A'AGA something to be told or talked about

August 3, 2018


Billy Allen


August is an uncomfortable month. Late evening and morning rains cool us, but afternoon heat and humidity sweat us.  Those who walked before us didn’t have the luxury of “staying indoors.” August meant work.  Having food stored for the lean months of winter and early spring was crucial.  August is Sopol Esabig/Short Planting month, and the summer rains nourished crops such as tepary beans, some green beans and a corn which could mature within two months. This corn was usually roasted, dried and stored. Squash left on the vine would be allowed to grow and become a “winter squash.” Let’s review some local, national, and world events which took place in Sopol Esabig that had a bearing on Gila River. 


On the evening of August 3, 1492, Christopher Columbus set sail on his first voyage to the Americas. A giant change in Native life resulted.  It is estimated that 80–95 percent of the Native American population died in epidemics within the first 100–150 years following 1492. The “Columbian exchange” brought many new foods for our resilient survivors such as barley, cantaloupe, coffee, garbanzo beans, oats, and watermelon.  New meat sources were beef, chicken, pork, mutton, and horse which was both a food and a work animal. Imagine our community without beef, or without horses!  The other side of the Columbian exchange sent chiles, tomatoes, and potatoes and many other foods to Europe.  


On August 20, 1775, Hugo O'Conor issued orders to build a military fort at the base of “A” mountain to be called Presidio San Agustín del Tucsón. This had been the site of a small church and ever earlier an O’odham village called Chuk Son. Five/hetasp flags have flown over Tucson; Spanish, Mexican, Confederate, United States and Arizona. In a few short weeks another flag will soon be waved, the U of A banner which is run through the end zone when a touchdown is made. Let’s hope the ‘Cats don’t have too many touchdowns. 


On August 1, 1861 Lt. Colonel John R. Baylor issued a "Proclamation to the People of the Territory of Arizona":  Arizona was now part of the Confederacy. Near the va’aki, buildings which had housed the former Pima Indian Agency and a Butterfield Overland Mail Station, Ammi White operated a trading post/flour mill.  Within the year Mr. White would be arrested as a Northern sympathizer. His name gave rise to the name Casa Blanca.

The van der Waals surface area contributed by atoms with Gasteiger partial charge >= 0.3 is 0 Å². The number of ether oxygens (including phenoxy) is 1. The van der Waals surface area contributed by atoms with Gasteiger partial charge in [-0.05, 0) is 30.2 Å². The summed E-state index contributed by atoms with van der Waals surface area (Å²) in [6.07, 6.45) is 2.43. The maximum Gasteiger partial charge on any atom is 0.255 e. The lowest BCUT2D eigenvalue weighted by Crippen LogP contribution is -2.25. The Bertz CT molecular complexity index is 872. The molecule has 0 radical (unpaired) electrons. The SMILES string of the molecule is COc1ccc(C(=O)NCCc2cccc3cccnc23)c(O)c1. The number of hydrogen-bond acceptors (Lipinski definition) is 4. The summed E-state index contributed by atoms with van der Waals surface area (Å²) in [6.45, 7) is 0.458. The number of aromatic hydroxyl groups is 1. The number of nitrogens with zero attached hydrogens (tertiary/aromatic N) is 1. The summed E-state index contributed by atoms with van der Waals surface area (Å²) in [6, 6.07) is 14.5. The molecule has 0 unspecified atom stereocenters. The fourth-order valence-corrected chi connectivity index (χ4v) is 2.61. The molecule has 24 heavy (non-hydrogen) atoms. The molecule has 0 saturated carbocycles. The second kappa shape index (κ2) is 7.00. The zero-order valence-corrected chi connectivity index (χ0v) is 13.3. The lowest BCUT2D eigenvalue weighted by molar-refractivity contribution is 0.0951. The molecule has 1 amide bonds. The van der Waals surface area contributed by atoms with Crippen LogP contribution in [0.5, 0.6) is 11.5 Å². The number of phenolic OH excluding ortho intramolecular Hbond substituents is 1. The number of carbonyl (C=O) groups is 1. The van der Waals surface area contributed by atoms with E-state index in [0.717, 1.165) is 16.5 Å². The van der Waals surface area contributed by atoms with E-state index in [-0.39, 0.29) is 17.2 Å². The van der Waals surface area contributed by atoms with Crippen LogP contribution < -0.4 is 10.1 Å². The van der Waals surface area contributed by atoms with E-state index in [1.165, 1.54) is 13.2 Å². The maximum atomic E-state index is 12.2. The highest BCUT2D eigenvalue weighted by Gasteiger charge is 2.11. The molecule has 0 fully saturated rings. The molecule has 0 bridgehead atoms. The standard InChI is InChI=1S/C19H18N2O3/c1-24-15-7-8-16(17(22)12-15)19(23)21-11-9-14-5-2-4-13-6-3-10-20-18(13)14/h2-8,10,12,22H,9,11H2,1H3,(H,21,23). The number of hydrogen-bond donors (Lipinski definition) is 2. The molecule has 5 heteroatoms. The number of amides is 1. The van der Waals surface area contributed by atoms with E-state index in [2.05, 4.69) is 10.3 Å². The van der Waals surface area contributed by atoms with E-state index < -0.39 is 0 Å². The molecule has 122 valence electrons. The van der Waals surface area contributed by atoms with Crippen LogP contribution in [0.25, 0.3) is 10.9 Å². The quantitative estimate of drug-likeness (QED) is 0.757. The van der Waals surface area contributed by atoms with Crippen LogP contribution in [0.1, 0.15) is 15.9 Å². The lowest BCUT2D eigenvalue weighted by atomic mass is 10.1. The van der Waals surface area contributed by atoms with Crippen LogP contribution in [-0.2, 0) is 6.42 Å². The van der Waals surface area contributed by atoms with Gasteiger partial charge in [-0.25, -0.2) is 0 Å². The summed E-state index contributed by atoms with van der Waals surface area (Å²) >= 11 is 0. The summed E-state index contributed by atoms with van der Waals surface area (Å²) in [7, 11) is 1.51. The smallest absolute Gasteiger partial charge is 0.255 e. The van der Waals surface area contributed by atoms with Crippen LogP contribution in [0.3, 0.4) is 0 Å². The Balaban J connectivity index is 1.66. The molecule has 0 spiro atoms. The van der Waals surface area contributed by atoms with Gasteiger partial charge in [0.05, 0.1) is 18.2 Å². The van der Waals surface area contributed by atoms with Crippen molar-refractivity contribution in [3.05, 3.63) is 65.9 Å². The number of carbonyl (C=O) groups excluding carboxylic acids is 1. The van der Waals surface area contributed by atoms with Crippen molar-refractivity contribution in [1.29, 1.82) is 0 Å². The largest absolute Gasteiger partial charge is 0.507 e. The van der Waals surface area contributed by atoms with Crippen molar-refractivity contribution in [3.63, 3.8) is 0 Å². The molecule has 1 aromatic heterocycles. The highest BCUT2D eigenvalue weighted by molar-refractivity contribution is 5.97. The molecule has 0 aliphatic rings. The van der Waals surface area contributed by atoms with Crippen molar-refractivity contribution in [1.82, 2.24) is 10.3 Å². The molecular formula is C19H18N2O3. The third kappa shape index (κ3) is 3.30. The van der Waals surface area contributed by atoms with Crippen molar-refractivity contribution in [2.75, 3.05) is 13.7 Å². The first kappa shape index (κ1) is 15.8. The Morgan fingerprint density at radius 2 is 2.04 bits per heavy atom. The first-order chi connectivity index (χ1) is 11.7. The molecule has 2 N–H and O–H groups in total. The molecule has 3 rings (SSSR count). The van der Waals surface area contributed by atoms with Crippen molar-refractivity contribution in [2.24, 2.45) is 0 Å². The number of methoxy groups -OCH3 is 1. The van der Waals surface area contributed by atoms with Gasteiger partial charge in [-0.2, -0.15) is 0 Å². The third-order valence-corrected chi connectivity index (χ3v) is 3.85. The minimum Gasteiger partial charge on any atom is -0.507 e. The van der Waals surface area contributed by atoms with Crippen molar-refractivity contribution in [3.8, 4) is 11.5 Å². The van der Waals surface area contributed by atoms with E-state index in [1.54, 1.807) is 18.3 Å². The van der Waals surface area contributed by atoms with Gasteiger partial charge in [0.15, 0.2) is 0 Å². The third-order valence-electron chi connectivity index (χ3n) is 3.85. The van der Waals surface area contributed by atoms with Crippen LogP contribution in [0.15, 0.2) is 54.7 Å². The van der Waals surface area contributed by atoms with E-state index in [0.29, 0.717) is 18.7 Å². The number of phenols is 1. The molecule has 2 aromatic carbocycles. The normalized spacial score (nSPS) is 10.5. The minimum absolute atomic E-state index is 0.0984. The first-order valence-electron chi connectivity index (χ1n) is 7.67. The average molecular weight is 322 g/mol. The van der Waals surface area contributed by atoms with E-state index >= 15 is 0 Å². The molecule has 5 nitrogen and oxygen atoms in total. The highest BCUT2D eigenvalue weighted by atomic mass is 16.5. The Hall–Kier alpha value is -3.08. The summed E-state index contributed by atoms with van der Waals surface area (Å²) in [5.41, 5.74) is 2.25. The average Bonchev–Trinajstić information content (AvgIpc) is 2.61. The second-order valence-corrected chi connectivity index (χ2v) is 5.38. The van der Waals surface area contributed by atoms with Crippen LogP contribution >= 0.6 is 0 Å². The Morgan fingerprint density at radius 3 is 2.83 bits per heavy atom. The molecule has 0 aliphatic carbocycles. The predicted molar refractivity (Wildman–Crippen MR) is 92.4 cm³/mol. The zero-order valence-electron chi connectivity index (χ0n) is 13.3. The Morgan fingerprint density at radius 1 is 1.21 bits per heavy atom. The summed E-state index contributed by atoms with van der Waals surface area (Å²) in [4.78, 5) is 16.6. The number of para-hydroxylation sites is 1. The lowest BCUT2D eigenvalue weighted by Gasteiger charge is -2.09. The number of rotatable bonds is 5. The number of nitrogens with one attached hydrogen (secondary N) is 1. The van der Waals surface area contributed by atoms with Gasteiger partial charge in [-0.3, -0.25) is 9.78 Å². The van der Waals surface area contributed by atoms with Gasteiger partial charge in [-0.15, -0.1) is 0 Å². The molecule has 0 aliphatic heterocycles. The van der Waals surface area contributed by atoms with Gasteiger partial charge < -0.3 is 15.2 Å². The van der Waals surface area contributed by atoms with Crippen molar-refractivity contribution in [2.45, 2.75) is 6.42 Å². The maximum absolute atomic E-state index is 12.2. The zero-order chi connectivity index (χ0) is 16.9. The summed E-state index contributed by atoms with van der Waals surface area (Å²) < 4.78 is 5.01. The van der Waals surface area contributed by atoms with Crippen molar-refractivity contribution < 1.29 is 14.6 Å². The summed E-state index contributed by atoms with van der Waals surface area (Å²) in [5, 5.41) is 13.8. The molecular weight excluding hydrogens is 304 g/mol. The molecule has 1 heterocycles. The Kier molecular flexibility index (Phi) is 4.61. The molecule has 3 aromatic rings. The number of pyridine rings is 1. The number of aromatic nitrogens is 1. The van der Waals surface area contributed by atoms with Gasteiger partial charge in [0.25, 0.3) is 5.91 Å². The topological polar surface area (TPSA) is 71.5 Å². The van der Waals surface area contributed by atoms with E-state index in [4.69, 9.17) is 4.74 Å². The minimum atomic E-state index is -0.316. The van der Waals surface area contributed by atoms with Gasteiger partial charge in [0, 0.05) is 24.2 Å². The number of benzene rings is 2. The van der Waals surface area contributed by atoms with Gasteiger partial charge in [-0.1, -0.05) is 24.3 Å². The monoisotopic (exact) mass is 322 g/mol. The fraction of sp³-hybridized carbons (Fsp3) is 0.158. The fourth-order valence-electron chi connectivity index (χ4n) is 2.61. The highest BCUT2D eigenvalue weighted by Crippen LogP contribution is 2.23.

To protect the Casa Grande Ruins from complete destruction, it was declared a national monument on August 3, 1918. According to the National Park Service website, archaeologists have evidence that whoever built the Casa Grande developed an irrigation system and a large trade network. This lasted for about a thousand years until about 1450, when suddenly all was abandoned. The site is mentioned in the stories of the Hopi and Zuni, as well in our stories of old.  


On August 7, 1942, the U.S. 1st Marine Division landed on Guadalcanal in the South Pacific. Many Akimel O’otham (Ira Hayes included), Piipaash, Tohono O’odham were present as were the Navajo Code Talkers. These Natives continued to contribute in landings at Tarawa, Peleliu, and Iwo Jima. The Code Talkers took part in every assault the U.S. Marines conducted in the Pacific from 1942 to 1945.


August -- Sopol Esabig/Short Planting month: three of our major football teams in southern Arizona – the Wildcats, Cardinals, and the Sun Devils have new coaches raising up a new crop of players this August.  I hope they handle the heat and their fans too!  Be well – stay hydrated!


Information was taken from the following sites; https://www.onthisday.com/calendar.php; https://www.azcentral.com/story/news/local/arizona-history/2016/04/18/key-moments-; arizona-history/82617886/; https://www.history.com/this-day-in-history and https://www.tucsonaz.gov/info/brief-history-tucson, and https://shop.nativeseeds.org/products/zf016.